Subscribe to our free daily newsletters
. 24/7 Space News .




Subscribe to our free daily newsletters



TECH SPACE
Active tracking of astronaut rad-exposures targeted
by Staff Writers
Paris (ESA) Jul 22, 2016


illustration only

Radiation is an invisible hazard of spaceflight, but a new monitoring system for ESA astronauts gives a realtime snapshot of their exposure. The results will guide researchers preparing for deep-space missions to come.

A key element of the new system launched to orbit with Monday's Falcon 9 launch to the International Space Station, ensuring it is in place for ESA astronaut Thomas Pesquet's November mission to the Station.

As a general rule, radiation exposure increases with altitude - people living on mountains receive more than those at sea level, while airline crews receive a small but noticeable additional dose.

Astronauts in orbit receive still more radiation - they are officially classed as radiation workers. The individual dose for the whole flight is carefully measured by keeping a dosimeter on their body, to keep their career exposure within safe limits.

"While sophisticated, these dosimeters are passive," explains Ulrich Straube, radiologist and flight surgeon at the European Astronaut Centre in Cologne, Germany.

"To gain a clearer picture of astronauts' radiation environment, we have developed an electronic dosimeter that can provide almost instantaneous information to its wearer, on their current radiation exposure and dynamics of their immediate environment."

"This new system is also sensitive enough to differentiate between different radiation types, including the high energies of cosmic radiation coming from far out in our Galaxy."

While some space radiation originates from the Sun - in the form of intense but short-lived 'solar particle events' - the real risk for future deep-space missions beyond the protection of Earth's magnetic shield comes from 'galactic cosmic radiation' that originates from beyond our Solar System, made up of high-energy, high-speed atomic nuclei spewed out by dying stars.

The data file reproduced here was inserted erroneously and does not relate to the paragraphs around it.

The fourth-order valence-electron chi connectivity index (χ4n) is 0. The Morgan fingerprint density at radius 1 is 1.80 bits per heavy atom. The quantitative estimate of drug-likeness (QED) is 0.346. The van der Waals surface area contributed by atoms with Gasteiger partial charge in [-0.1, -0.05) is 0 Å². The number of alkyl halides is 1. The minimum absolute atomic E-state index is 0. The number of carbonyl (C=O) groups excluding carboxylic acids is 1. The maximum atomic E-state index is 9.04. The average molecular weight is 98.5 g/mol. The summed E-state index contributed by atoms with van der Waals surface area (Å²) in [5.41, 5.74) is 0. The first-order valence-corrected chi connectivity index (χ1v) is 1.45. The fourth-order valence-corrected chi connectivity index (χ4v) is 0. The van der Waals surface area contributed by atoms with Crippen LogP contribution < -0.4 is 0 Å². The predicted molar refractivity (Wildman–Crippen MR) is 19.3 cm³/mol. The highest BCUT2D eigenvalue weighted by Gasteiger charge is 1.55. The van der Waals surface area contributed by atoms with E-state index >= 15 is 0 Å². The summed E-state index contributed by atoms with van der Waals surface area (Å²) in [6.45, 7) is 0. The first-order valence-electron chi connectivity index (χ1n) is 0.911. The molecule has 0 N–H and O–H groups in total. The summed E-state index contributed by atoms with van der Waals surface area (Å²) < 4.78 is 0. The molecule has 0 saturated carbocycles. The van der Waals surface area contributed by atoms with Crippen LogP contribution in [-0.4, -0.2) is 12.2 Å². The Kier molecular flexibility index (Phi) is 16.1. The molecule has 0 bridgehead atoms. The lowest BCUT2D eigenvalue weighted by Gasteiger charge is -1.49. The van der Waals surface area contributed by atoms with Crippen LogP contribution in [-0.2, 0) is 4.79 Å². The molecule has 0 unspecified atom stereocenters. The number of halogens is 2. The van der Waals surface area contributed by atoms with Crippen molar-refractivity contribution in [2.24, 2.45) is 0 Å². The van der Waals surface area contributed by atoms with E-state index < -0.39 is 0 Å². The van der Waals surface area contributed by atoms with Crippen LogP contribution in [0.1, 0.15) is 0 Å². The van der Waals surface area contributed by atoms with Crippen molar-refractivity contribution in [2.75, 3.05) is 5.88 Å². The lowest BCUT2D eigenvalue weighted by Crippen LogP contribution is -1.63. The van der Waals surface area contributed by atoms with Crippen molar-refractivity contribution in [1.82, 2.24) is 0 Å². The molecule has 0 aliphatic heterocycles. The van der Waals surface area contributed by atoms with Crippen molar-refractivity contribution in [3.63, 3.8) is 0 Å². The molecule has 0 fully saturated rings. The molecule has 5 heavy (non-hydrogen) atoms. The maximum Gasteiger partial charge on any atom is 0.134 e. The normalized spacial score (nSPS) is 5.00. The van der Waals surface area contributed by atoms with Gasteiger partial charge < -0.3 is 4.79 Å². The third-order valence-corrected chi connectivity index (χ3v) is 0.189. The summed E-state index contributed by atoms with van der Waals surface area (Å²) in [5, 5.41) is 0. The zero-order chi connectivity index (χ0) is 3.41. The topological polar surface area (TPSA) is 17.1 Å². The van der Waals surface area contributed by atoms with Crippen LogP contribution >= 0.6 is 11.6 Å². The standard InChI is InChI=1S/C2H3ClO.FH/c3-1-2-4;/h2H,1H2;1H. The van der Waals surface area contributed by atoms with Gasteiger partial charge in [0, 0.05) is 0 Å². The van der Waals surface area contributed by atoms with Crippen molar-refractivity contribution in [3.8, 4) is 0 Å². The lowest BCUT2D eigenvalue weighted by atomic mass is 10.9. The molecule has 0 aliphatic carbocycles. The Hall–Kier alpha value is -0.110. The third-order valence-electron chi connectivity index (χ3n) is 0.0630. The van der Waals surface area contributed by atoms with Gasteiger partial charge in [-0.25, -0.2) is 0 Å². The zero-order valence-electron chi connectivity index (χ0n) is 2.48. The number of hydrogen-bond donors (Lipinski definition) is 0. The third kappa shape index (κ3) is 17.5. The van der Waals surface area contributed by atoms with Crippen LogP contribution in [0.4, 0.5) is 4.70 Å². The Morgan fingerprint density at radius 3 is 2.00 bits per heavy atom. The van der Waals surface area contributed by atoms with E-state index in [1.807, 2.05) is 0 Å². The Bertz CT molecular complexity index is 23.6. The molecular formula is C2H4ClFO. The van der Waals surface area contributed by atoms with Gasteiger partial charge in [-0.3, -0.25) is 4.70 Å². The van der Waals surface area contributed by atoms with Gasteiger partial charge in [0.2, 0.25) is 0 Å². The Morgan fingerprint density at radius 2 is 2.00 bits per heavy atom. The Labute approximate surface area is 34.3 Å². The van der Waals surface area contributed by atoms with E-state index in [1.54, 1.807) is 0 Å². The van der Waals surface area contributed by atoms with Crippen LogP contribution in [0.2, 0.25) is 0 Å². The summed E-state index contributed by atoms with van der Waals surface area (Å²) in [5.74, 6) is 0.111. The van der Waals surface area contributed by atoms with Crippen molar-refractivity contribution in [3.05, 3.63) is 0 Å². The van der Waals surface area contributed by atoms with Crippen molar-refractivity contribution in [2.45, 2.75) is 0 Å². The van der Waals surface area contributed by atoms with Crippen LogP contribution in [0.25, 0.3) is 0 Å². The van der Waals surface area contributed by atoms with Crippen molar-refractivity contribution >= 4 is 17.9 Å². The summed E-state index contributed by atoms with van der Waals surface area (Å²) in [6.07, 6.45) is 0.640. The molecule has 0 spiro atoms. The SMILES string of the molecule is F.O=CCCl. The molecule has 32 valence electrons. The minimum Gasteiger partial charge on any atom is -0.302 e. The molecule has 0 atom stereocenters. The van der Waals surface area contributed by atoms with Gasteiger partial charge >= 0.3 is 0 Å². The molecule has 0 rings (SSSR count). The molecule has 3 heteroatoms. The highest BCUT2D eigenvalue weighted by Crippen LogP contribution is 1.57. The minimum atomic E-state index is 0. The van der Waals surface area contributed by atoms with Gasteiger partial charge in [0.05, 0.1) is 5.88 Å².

The very high energy of galactic cosmic radiation means they cannot be entirely shielded against. Anyway, thick shields might - counterintuitively - increase exposure, by producing showers of secondary particles.

"More data are definitely needed to help develop useful ways of reducing this risk," adds Dr Straube. "Traditional passive dosimeter measurements can only be read after the fact, back on Earth in a lab environment."

The new European Crew Personal Active Dosimeter - EuCPAD - comprises a wearable unit with a storage device for battery charging and data transfer - similar in purpose to a smartphone charging station, if much more sophisticated.

Last September, the system underwent its first real trial, when a mobile unit flew with ESA astronaut Andreas Mogensen on his mission to the Station.

The unit measured the radiation exposure from liftoff into orbit, the first time such realtime dosimetry has been measured. It went on to perform a series of monitoring tests aboard the Space Station.

As a next step, the storage device launched to the Station on Monday's Space-X Dragon flight will allow wearers to deliver data regularly to researchers on the ground.

Having more information about where or when radiation exposure occurs is an important benefit of the system. Knowing which Station modules provide the best shielding could be valuable in designing future deep-space spacecraft.

Follow-on tests are planned during upcoming European missions to the orbital complex, starting with Thomas Pesquet this November.


Thanks for being here;
We need your help. The SpaceDaily news network continues to grow but revenues have never been harder to maintain.

With the rise of Ad Blockers, and Facebook - our traditional revenue sources via quality network advertising continues to decline. And unlike so many other news sites, we don't have a paywall - with those annoying usernames and passwords.

Our news coverage takes time and effort to publish 365 days a year.

If you find our news sites informative and useful then please consider becoming a regular supporter or for now make a one off contribution.